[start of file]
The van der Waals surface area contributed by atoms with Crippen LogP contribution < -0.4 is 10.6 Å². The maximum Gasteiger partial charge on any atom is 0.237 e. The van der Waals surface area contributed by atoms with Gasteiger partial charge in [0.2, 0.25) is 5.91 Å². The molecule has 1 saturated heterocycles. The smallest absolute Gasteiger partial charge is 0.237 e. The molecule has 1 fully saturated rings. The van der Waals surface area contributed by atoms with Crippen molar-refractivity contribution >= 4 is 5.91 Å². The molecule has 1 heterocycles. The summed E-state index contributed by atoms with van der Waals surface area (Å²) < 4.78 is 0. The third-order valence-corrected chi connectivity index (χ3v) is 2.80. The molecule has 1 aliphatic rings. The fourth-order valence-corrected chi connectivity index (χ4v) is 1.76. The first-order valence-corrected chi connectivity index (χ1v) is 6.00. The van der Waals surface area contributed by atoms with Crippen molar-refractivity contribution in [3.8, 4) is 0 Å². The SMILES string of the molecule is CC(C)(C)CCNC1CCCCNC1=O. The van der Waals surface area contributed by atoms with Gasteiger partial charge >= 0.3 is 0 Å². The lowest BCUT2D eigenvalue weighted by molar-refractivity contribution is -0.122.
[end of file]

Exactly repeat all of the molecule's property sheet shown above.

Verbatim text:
The van der Waals surface area contributed by atoms with Crippen LogP contribution < -0.4 is 10.6 Å². The maximum Gasteiger partial charge on any atom is 0.237 e. The van der Waals surface area contributed by atoms with Gasteiger partial charge in [0.2, 0.25) is 5.91 Å². The molecule has 1 saturated heterocycles. The smallest absolute Gasteiger partial charge is 0.237 e. The molecule has 1 fully saturated rings. The van der Waals surface area contributed by atoms with Crippen molar-refractivity contribution >= 4 is 5.91 Å². The molecule has 1 heterocycles. The summed E-state index contributed by atoms with van der Waals surface area (Å²) < 4.78 is 0. The third-order valence-corrected chi connectivity index (χ3v) is 2.80. The molecule has 1 aliphatic rings. The fourth-order valence-corrected chi connectivity index (χ4v) is 1.76. The first-order valence-corrected chi connectivity index (χ1v) is 6.00. The van der Waals surface area contributed by atoms with Crippen molar-refractivity contribution in [3.8, 4) is 0 Å². The SMILES string of the molecule is CC(C)(C)CCNC1CCCCNC1=O. The van der Waals surface area contributed by atoms with Gasteiger partial charge >= 0.3 is 0 Å². The lowest BCUT2D eigenvalue weighted by molar-refractivity contribution is -0.122.